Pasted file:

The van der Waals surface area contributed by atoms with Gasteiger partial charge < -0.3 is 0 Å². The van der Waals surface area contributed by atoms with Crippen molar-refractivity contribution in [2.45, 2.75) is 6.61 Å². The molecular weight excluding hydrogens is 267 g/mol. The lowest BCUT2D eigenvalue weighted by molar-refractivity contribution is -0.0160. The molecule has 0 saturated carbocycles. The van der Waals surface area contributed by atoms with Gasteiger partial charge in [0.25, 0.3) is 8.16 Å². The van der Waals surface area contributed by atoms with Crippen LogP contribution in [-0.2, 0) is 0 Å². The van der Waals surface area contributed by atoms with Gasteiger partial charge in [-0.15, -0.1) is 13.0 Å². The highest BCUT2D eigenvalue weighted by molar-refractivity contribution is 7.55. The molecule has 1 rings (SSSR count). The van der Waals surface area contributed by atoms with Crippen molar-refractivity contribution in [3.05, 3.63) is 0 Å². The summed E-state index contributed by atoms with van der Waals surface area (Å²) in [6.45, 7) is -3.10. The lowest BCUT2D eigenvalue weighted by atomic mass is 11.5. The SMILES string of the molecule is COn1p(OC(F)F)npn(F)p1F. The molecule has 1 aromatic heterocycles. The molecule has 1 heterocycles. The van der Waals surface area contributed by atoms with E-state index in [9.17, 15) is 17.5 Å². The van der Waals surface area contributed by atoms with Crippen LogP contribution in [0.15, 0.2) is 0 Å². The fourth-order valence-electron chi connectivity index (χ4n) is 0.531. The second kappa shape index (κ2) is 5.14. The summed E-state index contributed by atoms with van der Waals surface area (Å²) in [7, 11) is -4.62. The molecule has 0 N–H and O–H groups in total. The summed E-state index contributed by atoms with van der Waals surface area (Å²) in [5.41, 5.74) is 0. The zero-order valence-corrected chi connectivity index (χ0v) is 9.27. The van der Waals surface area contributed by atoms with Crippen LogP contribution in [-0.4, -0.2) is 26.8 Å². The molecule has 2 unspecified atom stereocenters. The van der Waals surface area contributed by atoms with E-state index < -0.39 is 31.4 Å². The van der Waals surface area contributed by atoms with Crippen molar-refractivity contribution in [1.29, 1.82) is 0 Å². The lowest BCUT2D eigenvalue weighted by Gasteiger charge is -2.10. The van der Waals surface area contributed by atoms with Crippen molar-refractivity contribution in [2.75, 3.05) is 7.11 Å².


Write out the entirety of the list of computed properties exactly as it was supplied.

The van der Waals surface area contributed by atoms with Gasteiger partial charge < -0.3 is 0 Å². The van der Waals surface area contributed by atoms with Crippen molar-refractivity contribution in [2.45, 2.75) is 6.61 Å². The molecular weight excluding hydrogens is 267 g/mol. The lowest BCUT2D eigenvalue weighted by molar-refractivity contribution is -0.0160. The molecule has 0 saturated carbocycles. The van der Waals surface area contributed by atoms with Gasteiger partial charge in [0.25, 0.3) is 8.16 Å². The van der Waals surface area contributed by atoms with Crippen LogP contribution in [-0.2, 0) is 0 Å². The van der Waals surface area contributed by atoms with Gasteiger partial charge in [-0.15, -0.1) is 13.0 Å². The highest BCUT2D eigenvalue weighted by molar-refractivity contribution is 7.55. The molecule has 1 rings (SSSR count). The van der Waals surface area contributed by atoms with Crippen molar-refractivity contribution in [3.05, 3.63) is 0 Å². The summed E-state index contributed by atoms with van der Waals surface area (Å²) in [6.45, 7) is -3.10. The lowest BCUT2D eigenvalue weighted by atomic mass is 11.5. The SMILES string of the molecule is COn1p(OC(F)F)npn(F)p1F. The molecule has 1 aromatic heterocycles. The molecule has 1 heterocycles. The van der Waals surface area contributed by atoms with E-state index in [9.17, 15) is 17.5 Å². The van der Waals surface area contributed by atoms with Crippen LogP contribution in [0.15, 0.2) is 0 Å². The fourth-order valence-electron chi connectivity index (χ4n) is 0.531. The second kappa shape index (κ2) is 5.14. The summed E-state index contributed by atoms with van der Waals surface area (Å²) in [7, 11) is -4.62. The molecule has 0 N–H and O–H groups in total. The summed E-state index contributed by atoms with van der Waals surface area (Å²) in [5.41, 5.74) is 0. The zero-order valence-corrected chi connectivity index (χ0v) is 9.27. The van der Waals surface area contributed by atoms with Crippen LogP contribution in [-0.4, -0.2) is 26.8 Å². The molecule has 2 unspecified atom stereocenters. The van der Waals surface area contributed by atoms with E-state index < -0.39 is 31.4 Å². The van der Waals surface area contributed by atoms with Crippen molar-refractivity contribution in [1.29, 1.82) is 0 Å². The lowest BCUT2D eigenvalue weighted by Gasteiger charge is -2.10. The van der Waals surface area contributed by atoms with Crippen molar-refractivity contribution in [2.75, 3.05) is 7.11 Å².